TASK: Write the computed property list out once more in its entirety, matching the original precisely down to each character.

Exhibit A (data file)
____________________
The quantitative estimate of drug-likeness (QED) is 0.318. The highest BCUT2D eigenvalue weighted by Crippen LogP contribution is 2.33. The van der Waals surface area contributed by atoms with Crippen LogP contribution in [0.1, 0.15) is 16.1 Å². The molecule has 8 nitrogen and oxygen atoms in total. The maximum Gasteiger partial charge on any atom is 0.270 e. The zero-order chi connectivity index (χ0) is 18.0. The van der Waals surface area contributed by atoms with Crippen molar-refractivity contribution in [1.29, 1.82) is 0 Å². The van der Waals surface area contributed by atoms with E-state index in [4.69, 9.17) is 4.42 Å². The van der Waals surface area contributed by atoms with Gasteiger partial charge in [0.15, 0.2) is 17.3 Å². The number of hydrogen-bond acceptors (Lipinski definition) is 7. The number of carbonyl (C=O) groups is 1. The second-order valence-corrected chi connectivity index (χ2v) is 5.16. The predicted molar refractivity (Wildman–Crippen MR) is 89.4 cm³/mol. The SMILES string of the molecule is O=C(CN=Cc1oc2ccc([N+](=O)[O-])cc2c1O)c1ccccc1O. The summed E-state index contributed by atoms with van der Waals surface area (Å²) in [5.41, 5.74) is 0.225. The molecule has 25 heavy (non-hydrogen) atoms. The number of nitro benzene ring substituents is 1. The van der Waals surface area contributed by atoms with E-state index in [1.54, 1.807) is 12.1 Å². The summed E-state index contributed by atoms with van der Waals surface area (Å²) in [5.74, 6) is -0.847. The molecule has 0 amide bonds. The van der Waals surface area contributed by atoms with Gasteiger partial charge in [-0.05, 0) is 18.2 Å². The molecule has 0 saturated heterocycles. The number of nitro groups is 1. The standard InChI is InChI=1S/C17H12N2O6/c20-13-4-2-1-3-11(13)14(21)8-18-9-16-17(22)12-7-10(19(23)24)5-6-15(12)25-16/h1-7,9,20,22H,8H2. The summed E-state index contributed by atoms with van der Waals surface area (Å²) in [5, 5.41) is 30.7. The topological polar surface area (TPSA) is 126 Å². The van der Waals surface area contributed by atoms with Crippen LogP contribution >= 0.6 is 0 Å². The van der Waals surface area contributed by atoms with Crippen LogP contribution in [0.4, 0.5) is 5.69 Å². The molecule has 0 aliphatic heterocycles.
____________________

The quantitative estimate of drug-likeness (QED) is 0.318. The highest BCUT2D eigenvalue weighted by Crippen LogP contribution is 2.33. The van der Waals surface area contributed by atoms with Crippen LogP contribution in [0.1, 0.15) is 16.1 Å². The molecule has 8 nitrogen and oxygen atoms in total. The maximum Gasteiger partial charge on any atom is 0.270 e. The zero-order chi connectivity index (χ0) is 18.0. The van der Waals surface area contributed by atoms with Crippen molar-refractivity contribution in [1.29, 1.82) is 0 Å². The van der Waals surface area contributed by atoms with E-state index in [4.69, 9.17) is 4.42 Å². The van der Waals surface area contributed by atoms with Gasteiger partial charge in [0.15, 0.2) is 17.3 Å². The number of hydrogen-bond acceptors (Lipinski definition) is 7. The number of carbonyl (C=O) groups is 1. The second-order valence-corrected chi connectivity index (χ2v) is 5.16. The predicted molar refractivity (Wildman–Crippen MR) is 89.4 cm³/mol. The SMILES string of the molecule is O=C(CN=Cc1oc2ccc([N+](=O)[O-])cc2c1O)c1ccccc1O. The summed E-state index contributed by atoms with van der Waals surface area (Å²) in [5.41, 5.74) is 0.225. The molecule has 25 heavy (non-hydrogen) atoms. The number of nitro benzene ring substituents is 1. The van der Waals surface area contributed by atoms with E-state index in [1.54, 1.807) is 12.1 Å². The summed E-state index contributed by atoms with van der Waals surface area (Å²) in [5.74, 6) is -0.847. The molecule has 0 amide bonds. The van der Waals surface area contributed by atoms with Gasteiger partial charge in [-0.05, 0) is 18.2 Å². The molecule has 0 saturated heterocycles. The number of nitro groups is 1. The standard InChI is InChI=1S/C17H12N2O6/c20-13-4-2-1-3-11(13)14(21)8-18-9-16-17(22)12-7-10(19(23)24)5-6-15(12)25-16/h1-7,9,20,22H,8H2. The summed E-state index contributed by atoms with van der Waals surface area (Å²) in [5, 5.41) is 30.7. The topological polar surface area (TPSA) is 126 Å². The van der Waals surface area contributed by atoms with Crippen LogP contribution >= 0.6 is 0 Å². The van der Waals surface area contributed by atoms with Crippen LogP contribution in [0.4, 0.5) is 5.69 Å². The molecule has 0 aliphatic heterocycles.